I think you rarely see a sitting Senator be as reflective about the legislative process as Max Baucus is here when he says he regrets that the idea of a single-payer health care system was left out of the mix:
He conceded that it was a mistake to rule out a fully government-run health system, or a “single-payer plan,” not because he supports it but because doing so alienated a large, vocal constituency and left Mr. Obama’s proposal of a public health plan to compete with private insurers as the most liberal position.
I thin that’s right. Framing effects are important in politics. The public-private competition is supposed to be a compromise between the pristine vision of single-payer and the desire of private insurers not to be put out of business. It creates a situation in which insurers are challenged to prove that single-payer advocates are wrong, rather than simply assert it. But with no single-payer plan in the mix, this gets lost, and the compromise becomes the leftmost anchor of the debate. A single-payer plan couldn’t possibly have passed, but I think having hearings on single-payer and having one committee draft a serious single-payer bill that gets a serious CBO score would have been a useful exercise. In particular, it would have focused the mind on the costs involved in rejecting this option.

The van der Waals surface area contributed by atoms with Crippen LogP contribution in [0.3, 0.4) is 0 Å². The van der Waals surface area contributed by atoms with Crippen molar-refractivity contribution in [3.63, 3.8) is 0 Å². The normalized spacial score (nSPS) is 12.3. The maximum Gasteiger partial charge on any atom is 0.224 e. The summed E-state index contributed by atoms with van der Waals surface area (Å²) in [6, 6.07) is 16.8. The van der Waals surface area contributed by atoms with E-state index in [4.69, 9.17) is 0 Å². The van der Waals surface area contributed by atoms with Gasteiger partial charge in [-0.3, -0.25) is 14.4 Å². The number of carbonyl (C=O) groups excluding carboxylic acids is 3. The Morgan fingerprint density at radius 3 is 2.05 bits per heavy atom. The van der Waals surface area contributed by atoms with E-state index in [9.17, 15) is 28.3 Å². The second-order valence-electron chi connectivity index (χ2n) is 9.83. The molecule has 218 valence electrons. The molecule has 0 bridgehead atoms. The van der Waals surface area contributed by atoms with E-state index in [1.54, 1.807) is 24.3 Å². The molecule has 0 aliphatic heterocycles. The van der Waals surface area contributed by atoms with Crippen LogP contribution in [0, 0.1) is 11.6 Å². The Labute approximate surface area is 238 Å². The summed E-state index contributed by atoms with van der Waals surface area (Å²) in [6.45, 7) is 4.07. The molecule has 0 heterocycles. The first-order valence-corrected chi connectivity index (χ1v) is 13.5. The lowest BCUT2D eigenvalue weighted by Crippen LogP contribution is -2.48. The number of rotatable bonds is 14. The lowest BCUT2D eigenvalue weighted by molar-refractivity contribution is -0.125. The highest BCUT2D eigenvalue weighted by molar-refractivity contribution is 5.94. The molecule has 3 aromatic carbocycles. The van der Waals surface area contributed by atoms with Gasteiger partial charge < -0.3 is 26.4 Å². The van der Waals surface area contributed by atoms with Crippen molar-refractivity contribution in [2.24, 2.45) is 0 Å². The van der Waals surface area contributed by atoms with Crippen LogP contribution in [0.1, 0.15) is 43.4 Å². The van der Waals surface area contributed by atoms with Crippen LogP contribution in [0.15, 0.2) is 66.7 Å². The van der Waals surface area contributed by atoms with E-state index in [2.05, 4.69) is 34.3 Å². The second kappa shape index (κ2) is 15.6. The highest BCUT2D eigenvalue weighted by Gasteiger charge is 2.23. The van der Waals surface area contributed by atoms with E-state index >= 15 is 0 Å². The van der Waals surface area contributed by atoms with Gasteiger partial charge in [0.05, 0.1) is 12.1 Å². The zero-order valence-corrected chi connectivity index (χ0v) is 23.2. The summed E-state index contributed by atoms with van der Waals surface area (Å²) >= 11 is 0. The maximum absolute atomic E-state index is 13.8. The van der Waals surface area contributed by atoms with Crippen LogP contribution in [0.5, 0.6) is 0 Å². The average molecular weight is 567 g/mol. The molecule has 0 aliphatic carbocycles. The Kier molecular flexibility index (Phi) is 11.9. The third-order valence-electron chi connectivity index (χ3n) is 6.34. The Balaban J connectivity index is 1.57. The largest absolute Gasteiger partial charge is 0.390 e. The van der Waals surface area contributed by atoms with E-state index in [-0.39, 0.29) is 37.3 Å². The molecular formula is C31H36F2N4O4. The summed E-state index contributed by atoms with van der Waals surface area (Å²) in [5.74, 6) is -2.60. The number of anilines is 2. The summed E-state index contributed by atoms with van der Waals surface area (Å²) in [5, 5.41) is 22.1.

Meanwhile, it would be nice if David Herszenhorn, who wrote the article, understood the difference between a “single-payer plan” for health insurance and “a fully government-run health system.” The concepts are quite distinct and correspond to the difference between a health-insurance company and a hospital. Single-payer means the government is the insurance company, government-run health system means that the government would actually run the health system. Both exist abroad (Canada is single-payer, the UK is government-run) and at home (Medicare is single-payer, the VHA is government-run) and they’re very different.